The Kamiesberg Upland in Namaqualand is a place of cultural and botanical richness. In the Leliefontein communal area of this region one still finds traditional livestock herding which evolved over centuries and is still an integral part of the lifestyle and livelihood of livestock keepers.
Remnants of ancient Nama transhumance (seasonal livestock relocation) routes, which were later cut off by political interventions and privatization of land, is still actively used by herders moving between winter and summer stock posts. The Leliefontein communal area consists of about 194 000 hectares of land with the population located in ten villages.
Leliefontein village has about 20 livestock owners, each with their own herder, most of whom are over the age of 60. Herders tend to relatively small flocks of boer goat and a variety of sheep breeds in the grazing areas outside of the village perimeters. The village of Leliefontein, the oldest of the ten settlements, has several ephemeral wetlands and was traditionally used as the summer grazing area for the transhumance Nama herders.
Situated about 1400 meters above sea level in unique renosterveld vegetation, surrounded by predominantly succulent Karoo vegetation in the midlands, this village with less than 1000 inhabitants has adapted to the political and climatic changes they are facing. The place offers a unique window through which one can look into the past – where simplicity, Ubuntu, humbleness and the welcoming attitude of the people reminds one of an era that has passed.
Leliefontein transhumance is different from the normal movements we find in South Africa, where livestock is moved from winter to summer rainfall regions. Here they move altitudinal over shorter distances. It reminds me a bit of my favourite childhood television characters, Heidi and her herder friend Peter, who seasonally move with their goats down the slopes of the Alps to warmer climates.
In Leliefontein the movements to find fresh rangelands are relatively short – about 10 km from 1400 m to around 1000 m above sea level. More importantly, the herds are moved to escape the winter cold and occasional snow which could threaten the survival of the young lambs.
In June this year I met up with livestock keeper Oom Gert Brandt, his 13 year old grandson, Ethan Julius, and his trusted 70-year-old herder, Oom Koos Paulse, at their summer stock post in Blokdrif. The mission is to walk to the winter stock post at Jaarskloof in the succulent Karoo vegetation, a distance of about 10 kilometers and a drop in altitude of around 300 meters. It’s an exciting day for the trio, and Oom Koos, a quiet introvert who prefers the solitary lifestyle with his animals in the veld, is dressed up in his water boots and formal blazer.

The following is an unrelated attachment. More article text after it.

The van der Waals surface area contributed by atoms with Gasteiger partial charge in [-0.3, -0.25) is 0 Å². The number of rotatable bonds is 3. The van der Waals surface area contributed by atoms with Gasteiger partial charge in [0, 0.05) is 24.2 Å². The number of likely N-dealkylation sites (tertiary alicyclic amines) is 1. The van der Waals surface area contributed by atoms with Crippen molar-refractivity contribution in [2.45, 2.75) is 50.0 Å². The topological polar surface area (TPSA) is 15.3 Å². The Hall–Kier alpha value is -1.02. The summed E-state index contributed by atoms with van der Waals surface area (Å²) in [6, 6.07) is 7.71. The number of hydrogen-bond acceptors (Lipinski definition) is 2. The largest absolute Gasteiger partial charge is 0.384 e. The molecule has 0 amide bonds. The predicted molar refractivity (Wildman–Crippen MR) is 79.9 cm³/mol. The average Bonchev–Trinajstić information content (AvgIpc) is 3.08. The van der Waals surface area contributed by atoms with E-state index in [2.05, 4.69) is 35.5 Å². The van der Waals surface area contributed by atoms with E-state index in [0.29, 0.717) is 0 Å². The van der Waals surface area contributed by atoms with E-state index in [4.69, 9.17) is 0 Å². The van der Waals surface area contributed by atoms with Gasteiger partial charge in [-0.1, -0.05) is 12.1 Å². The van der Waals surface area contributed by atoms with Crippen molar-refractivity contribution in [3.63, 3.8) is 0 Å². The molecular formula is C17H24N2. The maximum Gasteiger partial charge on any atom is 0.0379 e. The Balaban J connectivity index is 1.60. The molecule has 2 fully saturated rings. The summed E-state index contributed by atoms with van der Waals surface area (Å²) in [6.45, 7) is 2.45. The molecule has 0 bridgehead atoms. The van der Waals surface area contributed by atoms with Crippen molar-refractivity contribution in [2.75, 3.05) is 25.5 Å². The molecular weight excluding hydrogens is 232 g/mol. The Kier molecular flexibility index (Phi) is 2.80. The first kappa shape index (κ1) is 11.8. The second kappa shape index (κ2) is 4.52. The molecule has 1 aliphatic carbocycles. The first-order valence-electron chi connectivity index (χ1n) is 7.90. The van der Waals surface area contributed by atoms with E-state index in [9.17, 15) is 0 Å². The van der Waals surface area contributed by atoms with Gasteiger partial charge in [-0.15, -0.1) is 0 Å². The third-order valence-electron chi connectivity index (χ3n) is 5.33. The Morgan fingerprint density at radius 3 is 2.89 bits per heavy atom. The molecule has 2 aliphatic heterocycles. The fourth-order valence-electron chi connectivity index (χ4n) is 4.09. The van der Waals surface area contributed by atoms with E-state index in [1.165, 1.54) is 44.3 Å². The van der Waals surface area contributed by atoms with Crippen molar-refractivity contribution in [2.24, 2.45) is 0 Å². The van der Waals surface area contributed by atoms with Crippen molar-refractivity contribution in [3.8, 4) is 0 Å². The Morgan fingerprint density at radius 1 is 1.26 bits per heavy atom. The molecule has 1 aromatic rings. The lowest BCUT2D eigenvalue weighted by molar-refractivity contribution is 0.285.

Oom Gert, a retired municipal official, explains to me that in the past there was actually a trek calendar every livestock keeper had to adhere to. “The winter trek date is the 15th of May after the first winter rains. We are already a month late for the trek,” he explains. “The rainfall is not that predictable anymore and has become less and less”.
The prevailing drought and impact of climate change has forced them to adapt and change the rules. We walked at a steady rate of about 2 km/h and after two and a half hours we cross the turnoff to Leliefontein village. This is the halfway mark and now it’s all the way down to Jaarskloof. The older ewes in the herd know the route and even become a bit excited, getting a quick bite of the fresh palatable plants along the way.
Oom Koos is still quietly doing his thing – no rush, no stress, just another peaceful day at the office as we walk down the slope. The vegetation is changing, with succulents starting to dominate. The veld looks relatively good despite the poor show of rain, but there is one big concern about the availability of drinking water for the livestock. “We might have to move back to Blokdrif if we do not get follow-up rain soon, and that’s a huge concern for all of the livestock keepers.”
Oom Gert explains the value of an experienced herder like oom Koos. “No, I do not have any concerns with Oom Koos around my flock”, he confirms when asked. “Oom Koos loves being around animals”, he explains. “It’s his life”.
Oom Koos owns a small share in the flock, from which he will occasionally sell or slaughter at special occasions. “I haven’t had any livestock losses through predators the past few years and I think the herder with two dog combination works very well to deter jackal, caracal and even leopard,” Oom Gert explains.
“He knows each animal and can immediately pick up if something is wrong and can report to me if he would suspect the animals might have consumed poisonous plants. He has a lot of local knowledge and if no western treatment is available he can treat animals with local medicine to ensure survival. Oom Koos is a true herder,” says Oom Gert.
Our journey ends at Jaarskloof stock post, where, similar to Blokdrif, one finds a khaya, kookskerm and kraal. I take a breather as I sit on the granite boulder just to take everything in – the bleating of the lambs, the chatter in the cooking shelter, the smell of the taaibos smoke as the coffee is brewing. The peace and tranquillity, the simplicity of life.
It’s bliss within this beautiful semi desert landscape. But then it strikes me. If young kids like Ethan walk away from this lifestyle it could spell the end of a millennia old era of herding in the Namaqualand landscape.